Mount Clear College's year seven and eight students are eagerly watching the demolition and reconstruction of their junior school.
As part of ongoing works to refurbish the school, Nicholson Construction is stripping back the existing 1970s-era concrete building to its shell and reconfiguring classrooms, study spaces and staff areas to bring the learning spaces into the 21st century.
The project also upgrades the bushfire safety level of the buildings, which back onto the heavily forested Woowookarung Regional Park.
Previously clad in wood the building, when completed, will be covered in non-combustible cladding and all windows are being replaced.
The upstairs of the two-storey building will remain as classrooms in the same layout but with new finishings and windows, while the entire ground floor is being remodelled to include food technology rooms, new classrooms, a junior STEM centre, staff workspaces, break out spaces for students and a more open feel compared to the old building.
An existing dance studio is being retained with works going on around it.
"Looking out onto the trees, one of the best things about this block in particular is it has such a good aspect to the forest," said architect Nick Bergin from Tectura Architects. "There will be areas off the side of classrooms where, if the weather is nice, they can spill out into learning spaces outside."
Works on the $5.5 million project are expected to finish next June but some areas including classrooms could be available for use earlier when they are finished, to take the pressure off other locations around the school where classes are being held while the junior school is redeveloped.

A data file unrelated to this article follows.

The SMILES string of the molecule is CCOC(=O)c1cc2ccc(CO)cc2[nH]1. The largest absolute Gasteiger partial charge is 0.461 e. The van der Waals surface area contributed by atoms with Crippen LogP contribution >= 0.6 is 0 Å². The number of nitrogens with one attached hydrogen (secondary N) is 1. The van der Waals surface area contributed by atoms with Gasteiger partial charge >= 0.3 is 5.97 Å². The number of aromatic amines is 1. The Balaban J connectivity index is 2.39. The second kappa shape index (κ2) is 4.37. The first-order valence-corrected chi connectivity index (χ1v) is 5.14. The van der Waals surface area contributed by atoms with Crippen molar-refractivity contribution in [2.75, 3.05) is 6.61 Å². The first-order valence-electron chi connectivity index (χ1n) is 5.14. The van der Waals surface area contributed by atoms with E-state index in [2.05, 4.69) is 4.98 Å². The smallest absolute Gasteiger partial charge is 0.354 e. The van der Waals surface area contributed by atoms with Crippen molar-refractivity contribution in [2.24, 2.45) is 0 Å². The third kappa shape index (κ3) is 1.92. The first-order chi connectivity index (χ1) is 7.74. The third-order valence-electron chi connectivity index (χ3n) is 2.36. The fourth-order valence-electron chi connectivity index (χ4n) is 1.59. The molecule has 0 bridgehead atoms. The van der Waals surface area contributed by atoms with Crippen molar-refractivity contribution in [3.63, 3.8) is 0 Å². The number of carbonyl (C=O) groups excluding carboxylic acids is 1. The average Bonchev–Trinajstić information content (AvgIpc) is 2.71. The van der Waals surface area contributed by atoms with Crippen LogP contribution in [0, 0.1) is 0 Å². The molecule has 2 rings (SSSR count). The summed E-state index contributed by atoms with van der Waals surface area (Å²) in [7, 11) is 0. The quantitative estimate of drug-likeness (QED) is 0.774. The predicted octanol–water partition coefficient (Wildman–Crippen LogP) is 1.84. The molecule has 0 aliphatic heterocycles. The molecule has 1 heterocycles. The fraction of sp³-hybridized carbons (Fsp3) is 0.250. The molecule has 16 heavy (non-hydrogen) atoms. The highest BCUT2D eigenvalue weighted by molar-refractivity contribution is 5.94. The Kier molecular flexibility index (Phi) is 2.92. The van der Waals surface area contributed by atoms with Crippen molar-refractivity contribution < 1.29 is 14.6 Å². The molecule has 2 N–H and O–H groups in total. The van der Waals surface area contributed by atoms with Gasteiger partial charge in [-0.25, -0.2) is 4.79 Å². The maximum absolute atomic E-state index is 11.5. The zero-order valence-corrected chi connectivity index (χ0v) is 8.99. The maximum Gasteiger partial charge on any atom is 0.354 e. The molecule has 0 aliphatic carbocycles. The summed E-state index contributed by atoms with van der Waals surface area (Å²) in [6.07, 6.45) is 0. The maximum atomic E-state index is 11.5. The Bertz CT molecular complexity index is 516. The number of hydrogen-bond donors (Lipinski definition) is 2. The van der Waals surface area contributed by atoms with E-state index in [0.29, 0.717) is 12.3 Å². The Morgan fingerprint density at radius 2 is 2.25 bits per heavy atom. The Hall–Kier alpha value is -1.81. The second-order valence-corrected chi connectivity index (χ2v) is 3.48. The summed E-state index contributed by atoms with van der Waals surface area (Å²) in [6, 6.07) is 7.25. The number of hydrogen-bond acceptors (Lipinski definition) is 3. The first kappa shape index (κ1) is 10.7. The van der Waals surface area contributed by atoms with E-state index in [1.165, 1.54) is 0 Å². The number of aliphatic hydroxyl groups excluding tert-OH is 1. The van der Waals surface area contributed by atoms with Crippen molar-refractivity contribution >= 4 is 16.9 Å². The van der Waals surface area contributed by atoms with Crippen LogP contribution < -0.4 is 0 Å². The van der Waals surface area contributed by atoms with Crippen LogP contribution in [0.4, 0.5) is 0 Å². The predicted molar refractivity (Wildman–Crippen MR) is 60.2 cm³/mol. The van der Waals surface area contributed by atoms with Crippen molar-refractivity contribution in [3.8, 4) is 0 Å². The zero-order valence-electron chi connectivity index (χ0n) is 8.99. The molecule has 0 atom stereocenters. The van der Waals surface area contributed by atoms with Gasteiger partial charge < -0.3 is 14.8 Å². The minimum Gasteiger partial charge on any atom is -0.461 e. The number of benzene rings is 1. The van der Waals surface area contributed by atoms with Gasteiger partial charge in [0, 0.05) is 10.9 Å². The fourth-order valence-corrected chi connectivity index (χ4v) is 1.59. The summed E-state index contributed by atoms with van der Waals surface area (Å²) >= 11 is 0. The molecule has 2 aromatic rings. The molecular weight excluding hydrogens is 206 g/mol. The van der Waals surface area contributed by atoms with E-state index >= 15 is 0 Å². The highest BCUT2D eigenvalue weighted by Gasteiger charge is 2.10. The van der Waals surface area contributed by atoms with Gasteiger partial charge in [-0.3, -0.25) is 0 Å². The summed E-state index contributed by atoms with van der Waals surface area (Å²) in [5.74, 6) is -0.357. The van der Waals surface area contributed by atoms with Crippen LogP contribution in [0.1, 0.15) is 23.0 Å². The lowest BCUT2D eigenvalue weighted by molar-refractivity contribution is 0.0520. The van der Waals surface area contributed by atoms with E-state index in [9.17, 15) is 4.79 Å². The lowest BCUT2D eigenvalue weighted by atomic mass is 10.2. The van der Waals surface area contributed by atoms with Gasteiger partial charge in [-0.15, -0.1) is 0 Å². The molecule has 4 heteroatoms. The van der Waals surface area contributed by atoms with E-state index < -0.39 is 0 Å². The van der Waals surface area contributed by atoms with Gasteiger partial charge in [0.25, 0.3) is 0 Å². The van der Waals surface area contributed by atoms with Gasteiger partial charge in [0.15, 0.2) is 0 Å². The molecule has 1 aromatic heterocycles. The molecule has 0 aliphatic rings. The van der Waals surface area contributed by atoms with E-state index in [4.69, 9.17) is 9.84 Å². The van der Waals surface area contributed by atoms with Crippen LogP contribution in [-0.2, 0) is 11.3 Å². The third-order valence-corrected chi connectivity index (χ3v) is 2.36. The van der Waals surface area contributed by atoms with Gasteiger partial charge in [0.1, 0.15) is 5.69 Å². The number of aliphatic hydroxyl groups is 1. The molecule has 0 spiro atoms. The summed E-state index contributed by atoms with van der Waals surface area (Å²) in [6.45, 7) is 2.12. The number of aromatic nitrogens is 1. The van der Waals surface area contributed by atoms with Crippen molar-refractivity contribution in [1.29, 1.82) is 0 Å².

Mount Clear College principal Lynita Taylor said the overhaul of the year seven and eight area of the school was long overdue.
"It had just been let go for so long. People had tried to do bits but there was no consistent approach on how you rebuild this to its glory days," she said.
"It was a magnificent building that when it was built, people from around Australia and even overseas would come to see it ... but over time its maintenance has become too hard."
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With lockers previously lining corridors and little space for students to relax Ms Taylor said it had become crowded and uninviting but the overhaul would create fresh, new and inspiring learning spaces.
The junior school redevelopment comes just months after the college's senior school rebuild was completed, giving year 12 students new classrooms, science labs and art rooms, and study spaces.